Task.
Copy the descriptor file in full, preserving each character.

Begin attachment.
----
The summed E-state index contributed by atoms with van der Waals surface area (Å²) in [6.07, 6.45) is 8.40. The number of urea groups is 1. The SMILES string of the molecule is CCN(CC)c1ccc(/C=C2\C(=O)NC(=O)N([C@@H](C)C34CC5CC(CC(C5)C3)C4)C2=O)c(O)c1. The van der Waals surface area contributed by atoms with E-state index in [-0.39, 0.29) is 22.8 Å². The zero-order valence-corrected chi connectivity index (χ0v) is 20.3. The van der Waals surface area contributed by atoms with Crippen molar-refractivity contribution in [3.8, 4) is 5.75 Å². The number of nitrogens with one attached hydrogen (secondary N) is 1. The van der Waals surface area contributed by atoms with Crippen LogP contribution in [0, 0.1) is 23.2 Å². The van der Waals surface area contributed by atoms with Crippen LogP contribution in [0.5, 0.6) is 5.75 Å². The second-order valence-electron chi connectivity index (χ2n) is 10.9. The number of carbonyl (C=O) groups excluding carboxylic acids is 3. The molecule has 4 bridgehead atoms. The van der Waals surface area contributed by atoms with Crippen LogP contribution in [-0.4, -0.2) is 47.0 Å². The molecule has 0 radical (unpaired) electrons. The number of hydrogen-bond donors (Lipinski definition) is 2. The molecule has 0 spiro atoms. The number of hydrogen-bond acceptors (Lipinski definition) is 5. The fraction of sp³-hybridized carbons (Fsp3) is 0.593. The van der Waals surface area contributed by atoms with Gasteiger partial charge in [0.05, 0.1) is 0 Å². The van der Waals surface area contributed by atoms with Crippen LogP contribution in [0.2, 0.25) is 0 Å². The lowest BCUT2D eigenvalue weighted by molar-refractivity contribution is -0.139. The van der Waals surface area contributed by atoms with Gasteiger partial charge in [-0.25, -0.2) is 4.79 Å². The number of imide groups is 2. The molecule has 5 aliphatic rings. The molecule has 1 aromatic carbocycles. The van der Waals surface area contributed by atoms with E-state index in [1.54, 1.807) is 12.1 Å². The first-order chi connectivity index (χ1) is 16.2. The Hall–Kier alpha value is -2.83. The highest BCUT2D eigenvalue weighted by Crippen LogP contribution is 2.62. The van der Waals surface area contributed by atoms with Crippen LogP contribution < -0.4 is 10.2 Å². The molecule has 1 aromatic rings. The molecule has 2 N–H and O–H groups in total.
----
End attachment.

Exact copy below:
The summed E-state index contributed by atoms with van der Waals surface area (Å²) in [6.07, 6.45) is 8.40. The number of urea groups is 1. The SMILES string of the molecule is CCN(CC)c1ccc(/C=C2\C(=O)NC(=O)N([C@@H](C)C34CC5CC(CC(C5)C3)C4)C2=O)c(O)c1. The van der Waals surface area contributed by atoms with E-state index in [-0.39, 0.29) is 22.8 Å². The zero-order valence-corrected chi connectivity index (χ0v) is 20.3. The van der Waals surface area contributed by atoms with Crippen molar-refractivity contribution in [3.8, 4) is 5.75 Å². The number of nitrogens with one attached hydrogen (secondary N) is 1. The van der Waals surface area contributed by atoms with Crippen LogP contribution in [0, 0.1) is 23.2 Å². The van der Waals surface area contributed by atoms with Crippen LogP contribution in [0.5, 0.6) is 5.75 Å². The second-order valence-electron chi connectivity index (χ2n) is 10.9. The number of carbonyl (C=O) groups excluding carboxylic acids is 3. The molecule has 4 bridgehead atoms. The van der Waals surface area contributed by atoms with Crippen LogP contribution in [-0.4, -0.2) is 47.0 Å². The molecule has 0 radical (unpaired) electrons. The number of hydrogen-bond donors (Lipinski definition) is 2. The molecule has 0 spiro atoms. The number of hydrogen-bond acceptors (Lipinski definition) is 5. The fraction of sp³-hybridized carbons (Fsp3) is 0.593. The van der Waals surface area contributed by atoms with Gasteiger partial charge in [0.05, 0.1) is 0 Å². The van der Waals surface area contributed by atoms with Crippen LogP contribution in [0.2, 0.25) is 0 Å². The lowest BCUT2D eigenvalue weighted by molar-refractivity contribution is -0.139. The van der Waals surface area contributed by atoms with Gasteiger partial charge in [-0.25, -0.2) is 4.79 Å². The number of imide groups is 2. The molecule has 5 aliphatic rings. The molecule has 1 aromatic carbocycles. The van der Waals surface area contributed by atoms with E-state index in [1.54, 1.807) is 12.1 Å². The first-order chi connectivity index (χ1) is 16.2. The Hall–Kier alpha value is -2.83. The highest BCUT2D eigenvalue weighted by Crippen LogP contribution is 2.62. The van der Waals surface area contributed by atoms with Crippen LogP contribution < -0.4 is 10.2 Å². The molecule has 1 aromatic rings. The molecule has 2 N–H and O–H groups in total.